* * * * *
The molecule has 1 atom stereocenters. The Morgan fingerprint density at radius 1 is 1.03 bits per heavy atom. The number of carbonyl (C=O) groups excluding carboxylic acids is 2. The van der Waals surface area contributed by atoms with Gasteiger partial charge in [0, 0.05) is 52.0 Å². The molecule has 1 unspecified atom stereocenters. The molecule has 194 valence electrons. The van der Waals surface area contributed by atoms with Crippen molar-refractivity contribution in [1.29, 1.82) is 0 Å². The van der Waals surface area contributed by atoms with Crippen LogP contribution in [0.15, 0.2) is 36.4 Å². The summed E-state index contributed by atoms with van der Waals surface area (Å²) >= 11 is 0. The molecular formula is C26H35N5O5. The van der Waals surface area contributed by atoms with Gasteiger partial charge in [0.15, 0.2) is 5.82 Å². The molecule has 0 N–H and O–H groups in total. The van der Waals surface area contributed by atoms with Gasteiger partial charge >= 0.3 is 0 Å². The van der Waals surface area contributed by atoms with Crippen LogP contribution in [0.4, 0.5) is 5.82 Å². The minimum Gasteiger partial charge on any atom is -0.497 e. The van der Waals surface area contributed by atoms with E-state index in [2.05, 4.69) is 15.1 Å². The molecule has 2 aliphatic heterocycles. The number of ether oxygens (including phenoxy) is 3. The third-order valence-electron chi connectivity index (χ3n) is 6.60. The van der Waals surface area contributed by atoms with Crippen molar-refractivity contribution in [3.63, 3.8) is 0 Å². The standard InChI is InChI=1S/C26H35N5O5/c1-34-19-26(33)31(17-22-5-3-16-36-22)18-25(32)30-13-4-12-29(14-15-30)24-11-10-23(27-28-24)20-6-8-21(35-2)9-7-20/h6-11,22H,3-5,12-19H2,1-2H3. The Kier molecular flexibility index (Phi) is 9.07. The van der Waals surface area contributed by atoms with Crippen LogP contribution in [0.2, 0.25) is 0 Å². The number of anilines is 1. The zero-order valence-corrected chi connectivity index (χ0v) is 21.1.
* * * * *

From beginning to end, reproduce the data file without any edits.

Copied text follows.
The molecule has 1 atom stereocenters. The Morgan fingerprint density at radius 1 is 1.03 bits per heavy atom. The number of carbonyl (C=O) groups excluding carboxylic acids is 2. The van der Waals surface area contributed by atoms with Gasteiger partial charge in [0, 0.05) is 52.0 Å². The molecule has 1 unspecified atom stereocenters. The molecule has 194 valence electrons. The van der Waals surface area contributed by atoms with Crippen molar-refractivity contribution in [1.29, 1.82) is 0 Å². The van der Waals surface area contributed by atoms with Crippen LogP contribution in [0.15, 0.2) is 36.4 Å². The summed E-state index contributed by atoms with van der Waals surface area (Å²) >= 11 is 0. The molecular formula is C26H35N5O5. The van der Waals surface area contributed by atoms with Gasteiger partial charge in [0.15, 0.2) is 5.82 Å². The molecule has 0 N–H and O–H groups in total. The van der Waals surface area contributed by atoms with Gasteiger partial charge >= 0.3 is 0 Å². The van der Waals surface area contributed by atoms with Crippen LogP contribution in [0.4, 0.5) is 5.82 Å². The minimum Gasteiger partial charge on any atom is -0.497 e. The van der Waals surface area contributed by atoms with E-state index in [2.05, 4.69) is 15.1 Å². The molecule has 2 aliphatic heterocycles. The number of ether oxygens (including phenoxy) is 3. The third-order valence-electron chi connectivity index (χ3n) is 6.60. The van der Waals surface area contributed by atoms with Crippen molar-refractivity contribution in [3.63, 3.8) is 0 Å². The standard InChI is InChI=1S/C26H35N5O5/c1-34-19-26(33)31(17-22-5-3-16-36-22)18-25(32)30-13-4-12-29(14-15-30)24-11-10-23(27-28-24)20-6-8-21(35-2)9-7-20/h6-11,22H,3-5,12-19H2,1-2H3. The Kier molecular flexibility index (Phi) is 9.07. The van der Waals surface area contributed by atoms with Crippen LogP contribution in [0.2, 0.25) is 0 Å². The number of anilines is 1. The zero-order valence-corrected chi connectivity index (χ0v) is 21.1.